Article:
Contributed by Serena Lewis, MSW, RSW
Scientists study the impact of earthquakes, and the devastation that can, and does, occur in the aftermath. The Richter scale was developed, teams collaborate, coordinate and respond. There is science, and there is a human element of cost that occurs. The Portapique tragedy would rank on the highest end of the scale, if we’re measuring and responding in the same way.
But we haven’t created a scale for trauma and loss with an understanding of the magnitude of the tragedy. When it comes to experiences of mass loss, we don’t have the tools to exam the effects on those most closely affected, those a bit further in the perimeter- and the overwhelming impact on the collective as to what just happened? And so, we react. And do the best we can. But how we respond, rather than react, is where the greatest lessons are learned.
As a resident of West Colchester and a professional who has worked in the field of grief for the past twenty years, I am in awe that we are collectively not comprehending the magnitude of what has occurred. For families, the communities, and the world who watched in horror of what was endured here, there has been an eerie kind of stillness. In earthquake terminology: the aftershock is settling in.
What I have discovered in my work is that death impacts us. When processing death and its aftermath —whether through palliative care, or in a violent or tragic way— there is a lack of understanding by the outside world of the magnitude of what has occurred.
We in North America have been challenged to talk about all thing’s death related; maybe we can talk about the ‘facts,’ but what about the depths of grieving? We are reactionary, as we deliver our obligatory lasagna, and struggle to find the right words for a social media post or maybe a sympathy card. Before March 2020 we may have courageously stepped into a formal ritual with family. We have struggled as a society with how to engage with our grievers.
So, after the earthquake of our lives has occurred, and the few days of attention and support, we are then left with our grief that finally, and deeply settles in. We understand that the loss isn’t just the person, it is everything that this person has meant to us: the good, the bad, and the hard to discuss. This post ‘casserole delivery’ phase is what I call the ‘silencing of the mourners’— not because we have forgotten or are being rude, we just haven’t been taught how to stay in the depth of the sorrow that this quake has caused. So, we back away, we try to find the appropriate words and actions. But let’s stop and consider the impact to the griever?
I have come to see there is something far greater than suffering. It is when we are left to suffer alone. That’s not to say we do not need or desire our quiet, reflective and private moments. Instead, it means that we need people to still be able to acknowledge us, and the person who has died, being present in a responsive and long-term way, as our lives are forever changed. There is no closure, there is no magic cure for grief; it’s a lifelong process that can be affected by the compassionate, responsive understanding by the people around us.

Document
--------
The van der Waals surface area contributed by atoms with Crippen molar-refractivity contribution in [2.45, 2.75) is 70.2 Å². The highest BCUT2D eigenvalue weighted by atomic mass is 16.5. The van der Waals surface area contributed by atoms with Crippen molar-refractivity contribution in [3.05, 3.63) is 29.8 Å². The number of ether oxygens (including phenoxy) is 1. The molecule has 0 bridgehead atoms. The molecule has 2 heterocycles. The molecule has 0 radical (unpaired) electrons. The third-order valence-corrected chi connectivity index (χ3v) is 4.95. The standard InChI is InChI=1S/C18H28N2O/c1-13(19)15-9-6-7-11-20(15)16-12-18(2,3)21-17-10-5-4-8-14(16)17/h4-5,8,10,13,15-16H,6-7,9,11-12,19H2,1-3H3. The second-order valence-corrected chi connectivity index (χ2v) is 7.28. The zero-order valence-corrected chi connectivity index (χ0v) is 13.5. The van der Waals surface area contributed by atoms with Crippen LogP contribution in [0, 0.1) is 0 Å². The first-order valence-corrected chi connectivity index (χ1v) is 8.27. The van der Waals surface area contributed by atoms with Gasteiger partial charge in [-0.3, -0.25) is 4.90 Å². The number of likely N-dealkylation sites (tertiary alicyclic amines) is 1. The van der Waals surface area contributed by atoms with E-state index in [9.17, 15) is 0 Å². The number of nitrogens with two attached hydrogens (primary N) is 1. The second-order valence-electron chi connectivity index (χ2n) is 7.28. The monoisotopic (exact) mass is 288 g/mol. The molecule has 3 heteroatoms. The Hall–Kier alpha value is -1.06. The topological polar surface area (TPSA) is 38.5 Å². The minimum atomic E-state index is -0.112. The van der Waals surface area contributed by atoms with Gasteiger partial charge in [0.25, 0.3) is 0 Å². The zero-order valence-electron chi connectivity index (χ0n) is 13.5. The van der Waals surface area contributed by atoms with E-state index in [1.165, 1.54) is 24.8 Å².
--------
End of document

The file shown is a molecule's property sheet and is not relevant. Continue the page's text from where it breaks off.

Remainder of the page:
Jack Saul states that when mass loss occurs, healing becomes a collective process done with ‘inside/ outside support’, meaning that we need to see and hear the experts with the lived and skilled experience. Dr. Gabor Mate reminds us that when intense grief is not expressed, it settles into our body; the unacknowledged trauma associated with tragic loss has major impacts for the long term on individuals and communities at large.
So just what is meant by trauma-informed grief? What it means is that we need to listen, and we need to hear what the families, who have had this massive, sudden and violent loss of people they cherish, are trying to process and express. It means hearing what will be helpful from the individuals (who may seek skilled guidance to identify and express these things), and then hearing how we as friends, professionals, organizations and governing agencies need to responsively act. The grievers must be our top priority.
And then we need to consider the people who have been impacted on the periphery by what has been endured, whether they be communities of first response teams or neighbours. Colchester County has been shaken by losses such as a sense of safety, friendships and neighbours, homes, economic impacts and also trust. There’s also a loss associated with this new identity — Portapique will now be identified as that place— and these are all aspects of the aftermath.
Being trauma-informed means that we will commit to listen, and respond to our grievers; we will create spaces for them with the people they choose (experts within and without), in safe and respectful ways. We will learn new tools of communication, and not pathologise nor patronise the impact of what started in Portapique on the dreadful night of April 18. This collective trauma will require collective healing.
A public inquiry means we’re learning that silencing mourners is not responsive or healthy. It will not be an easy process, but honest dialogue has the opportunity to create collective healing and support social change.
Serena Lewis is a Registered Social Worker who lives in Colchester County, NS. She has worked in the field of grief with schools, hospice and palliative care, long term care, corrections, and alongside First Nations communities. Serena is committed to see recognition of grief as a proactive means to support mental wellbeing, and strives to support grief /death literacy through trauma-informed practice.